The best way to focus on the need for change is to review on a regular basis. Review your short-term plans, long-term goals (if you have any right now), and all your personal passions.  Without noticing, you may find that what you held dear last year now leaves you cold.

Once you accept change with open arms, the next thing to do is to *take action*.

You could have the best idea in the world since the dawn of time.  But if you don’t take action to process that idea until it becomes reality, you might as well have not come up with the idea in the first place.

Ideas are funny things.  When you accept change and take action, you still need to go further.  Harvard Business posted an interesting piece a few days back, about structuring experiments for success.  One striking piece of advice is:

“Executives and university administrators should stop trying to predict the success of very early ideas, instead they need to be sure they have enough of them and that their pool of ideas is diverse.”

The suggestion shouldn’t be limited to executives and administrators; I think it’s sound advice, whoever you are.

It’s like when I write.  If I only had a single idea, I wouldn’t last long before running out of steam.  I have a wide range of post ideas on the go at all times.  I write all sorts of notes and even full drafts of posts that, in the end, don’t go anywhere.  I’ll keep them for when it makes sense to bring them out again, but that’s why ideas are so great.  The more you feel for ideas, map out your thoughts and write about all your little lightbulb moments, the better.  Be aware of your ideas at all times to give yourself the best chance of developing.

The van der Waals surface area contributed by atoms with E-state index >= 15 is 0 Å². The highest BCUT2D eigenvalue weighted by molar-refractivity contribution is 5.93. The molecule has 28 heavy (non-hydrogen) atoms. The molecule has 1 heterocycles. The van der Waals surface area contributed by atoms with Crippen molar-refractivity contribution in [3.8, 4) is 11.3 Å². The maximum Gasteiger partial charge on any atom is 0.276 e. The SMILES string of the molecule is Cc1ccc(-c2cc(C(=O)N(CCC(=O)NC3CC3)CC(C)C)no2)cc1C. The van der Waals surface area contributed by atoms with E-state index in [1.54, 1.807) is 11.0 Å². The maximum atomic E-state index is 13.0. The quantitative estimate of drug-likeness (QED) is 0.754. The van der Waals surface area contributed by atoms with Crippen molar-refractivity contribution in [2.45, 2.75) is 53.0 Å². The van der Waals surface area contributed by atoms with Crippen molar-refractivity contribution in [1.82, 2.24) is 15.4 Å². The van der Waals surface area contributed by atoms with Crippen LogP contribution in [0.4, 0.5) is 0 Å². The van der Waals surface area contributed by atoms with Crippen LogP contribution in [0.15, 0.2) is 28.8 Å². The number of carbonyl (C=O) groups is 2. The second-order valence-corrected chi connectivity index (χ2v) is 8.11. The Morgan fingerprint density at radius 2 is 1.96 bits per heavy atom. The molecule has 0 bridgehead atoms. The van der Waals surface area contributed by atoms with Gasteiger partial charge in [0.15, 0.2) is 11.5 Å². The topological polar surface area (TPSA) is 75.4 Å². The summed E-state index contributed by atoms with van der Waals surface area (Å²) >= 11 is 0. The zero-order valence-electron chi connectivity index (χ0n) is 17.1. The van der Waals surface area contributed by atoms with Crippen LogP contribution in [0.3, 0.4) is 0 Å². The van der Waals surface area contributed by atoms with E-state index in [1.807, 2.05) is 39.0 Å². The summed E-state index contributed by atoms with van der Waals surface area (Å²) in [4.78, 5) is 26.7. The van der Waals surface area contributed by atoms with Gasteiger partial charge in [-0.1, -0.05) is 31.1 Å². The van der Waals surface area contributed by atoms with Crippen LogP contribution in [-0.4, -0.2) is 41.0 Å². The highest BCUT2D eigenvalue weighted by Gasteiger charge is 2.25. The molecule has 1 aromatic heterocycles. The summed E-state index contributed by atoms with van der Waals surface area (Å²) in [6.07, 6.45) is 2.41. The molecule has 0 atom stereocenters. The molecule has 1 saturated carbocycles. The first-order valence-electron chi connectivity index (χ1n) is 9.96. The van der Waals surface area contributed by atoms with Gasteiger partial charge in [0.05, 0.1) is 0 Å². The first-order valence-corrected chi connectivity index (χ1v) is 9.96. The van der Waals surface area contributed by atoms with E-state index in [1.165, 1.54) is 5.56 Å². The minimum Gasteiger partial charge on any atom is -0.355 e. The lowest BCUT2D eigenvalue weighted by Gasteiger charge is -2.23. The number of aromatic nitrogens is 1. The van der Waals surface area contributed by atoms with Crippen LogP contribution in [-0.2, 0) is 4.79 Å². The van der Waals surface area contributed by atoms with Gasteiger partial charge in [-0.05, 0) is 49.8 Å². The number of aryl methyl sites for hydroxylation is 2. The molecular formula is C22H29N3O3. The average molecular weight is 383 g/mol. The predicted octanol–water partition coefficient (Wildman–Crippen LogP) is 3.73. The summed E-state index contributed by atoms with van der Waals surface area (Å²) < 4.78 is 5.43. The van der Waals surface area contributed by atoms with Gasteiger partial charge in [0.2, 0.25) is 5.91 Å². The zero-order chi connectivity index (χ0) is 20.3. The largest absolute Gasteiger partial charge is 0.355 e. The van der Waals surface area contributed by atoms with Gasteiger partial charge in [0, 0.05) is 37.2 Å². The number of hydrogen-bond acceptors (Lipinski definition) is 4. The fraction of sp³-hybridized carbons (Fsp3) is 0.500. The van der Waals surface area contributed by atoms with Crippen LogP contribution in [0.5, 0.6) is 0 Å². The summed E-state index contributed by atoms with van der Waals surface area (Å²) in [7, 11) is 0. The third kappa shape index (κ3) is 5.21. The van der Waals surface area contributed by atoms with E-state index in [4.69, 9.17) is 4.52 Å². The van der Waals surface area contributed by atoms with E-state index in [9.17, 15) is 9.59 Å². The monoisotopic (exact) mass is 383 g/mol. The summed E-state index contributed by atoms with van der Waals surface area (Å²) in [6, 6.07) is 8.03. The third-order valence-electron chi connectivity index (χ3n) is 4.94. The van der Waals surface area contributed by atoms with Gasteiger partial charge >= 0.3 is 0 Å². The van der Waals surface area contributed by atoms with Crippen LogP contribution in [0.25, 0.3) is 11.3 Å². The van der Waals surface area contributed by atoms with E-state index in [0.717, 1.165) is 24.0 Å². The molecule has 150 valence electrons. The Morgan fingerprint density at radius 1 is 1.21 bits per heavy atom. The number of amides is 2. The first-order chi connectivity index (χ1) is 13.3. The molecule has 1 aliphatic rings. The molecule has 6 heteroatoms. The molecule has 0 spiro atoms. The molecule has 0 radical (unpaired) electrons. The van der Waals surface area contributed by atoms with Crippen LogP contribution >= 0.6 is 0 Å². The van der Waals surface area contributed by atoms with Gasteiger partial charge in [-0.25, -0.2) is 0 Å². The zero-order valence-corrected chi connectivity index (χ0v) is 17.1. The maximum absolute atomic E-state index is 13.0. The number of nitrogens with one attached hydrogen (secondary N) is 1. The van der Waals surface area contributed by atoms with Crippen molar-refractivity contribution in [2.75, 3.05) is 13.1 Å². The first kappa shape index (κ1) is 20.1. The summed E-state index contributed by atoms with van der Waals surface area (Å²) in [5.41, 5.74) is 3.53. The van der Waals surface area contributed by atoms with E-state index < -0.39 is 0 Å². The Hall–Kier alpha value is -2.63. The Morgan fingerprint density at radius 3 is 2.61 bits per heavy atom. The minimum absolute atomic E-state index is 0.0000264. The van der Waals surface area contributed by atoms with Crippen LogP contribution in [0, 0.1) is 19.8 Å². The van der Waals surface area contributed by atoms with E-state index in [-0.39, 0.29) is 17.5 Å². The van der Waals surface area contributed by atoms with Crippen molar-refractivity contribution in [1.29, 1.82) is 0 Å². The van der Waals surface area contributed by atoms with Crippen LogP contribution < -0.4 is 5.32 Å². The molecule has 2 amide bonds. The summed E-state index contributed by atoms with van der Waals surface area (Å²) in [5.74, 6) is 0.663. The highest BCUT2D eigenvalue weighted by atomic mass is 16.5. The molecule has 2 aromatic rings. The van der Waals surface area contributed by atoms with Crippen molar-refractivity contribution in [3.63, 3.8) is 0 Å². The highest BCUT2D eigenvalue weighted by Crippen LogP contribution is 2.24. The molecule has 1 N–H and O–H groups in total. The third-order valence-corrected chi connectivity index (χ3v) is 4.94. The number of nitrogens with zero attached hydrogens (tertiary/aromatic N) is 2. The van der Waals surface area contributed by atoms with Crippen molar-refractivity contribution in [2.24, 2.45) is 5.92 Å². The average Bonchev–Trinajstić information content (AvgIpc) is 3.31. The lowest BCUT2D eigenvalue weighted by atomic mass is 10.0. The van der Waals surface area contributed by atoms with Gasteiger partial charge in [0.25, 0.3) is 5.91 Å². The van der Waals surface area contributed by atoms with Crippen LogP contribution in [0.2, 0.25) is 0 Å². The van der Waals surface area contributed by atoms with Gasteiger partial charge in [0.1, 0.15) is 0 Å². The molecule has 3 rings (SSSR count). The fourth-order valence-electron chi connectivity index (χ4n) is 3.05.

So far, so positive.  Yet even with a huge list of amazing ideas, you still can’t control everything about your future.  Luckily, you are the very person who can drive it.

That’s the next step.  You’re willing to change, you want to take action, you have ideas.  Now drive!

The poet, Philip Larkin, wrote these words:

“And once you have walked the length of your mind, what
You command is clear as a lading-list.
Anything else must not, for you, be thought
To exist.”

[From Continuing to Live (1954)]

There is so much calling out for your attention, but it’s up to you to filter until you’re left with what you need to succeed.  This is where the big picture really comes into play.  Your life doesn’t roll down a single track and you’re bound to have loads of responsibilities, interests, mates, and so on that you want to make a big part of your existence.

Armed with the want to change, a readiness for action, ideas and drive, your priorities should be crystal clear.  With such clarity, you’ll have more time to enjoy.

So if you ever find yourself at a loss, without a structure, lacking a goal, or lacking control, it’s time to let go of some of the junk cluttering your life.  It may have seemed important a while back, but when you focus on too many things to cope, you might as well not focus on anything at all.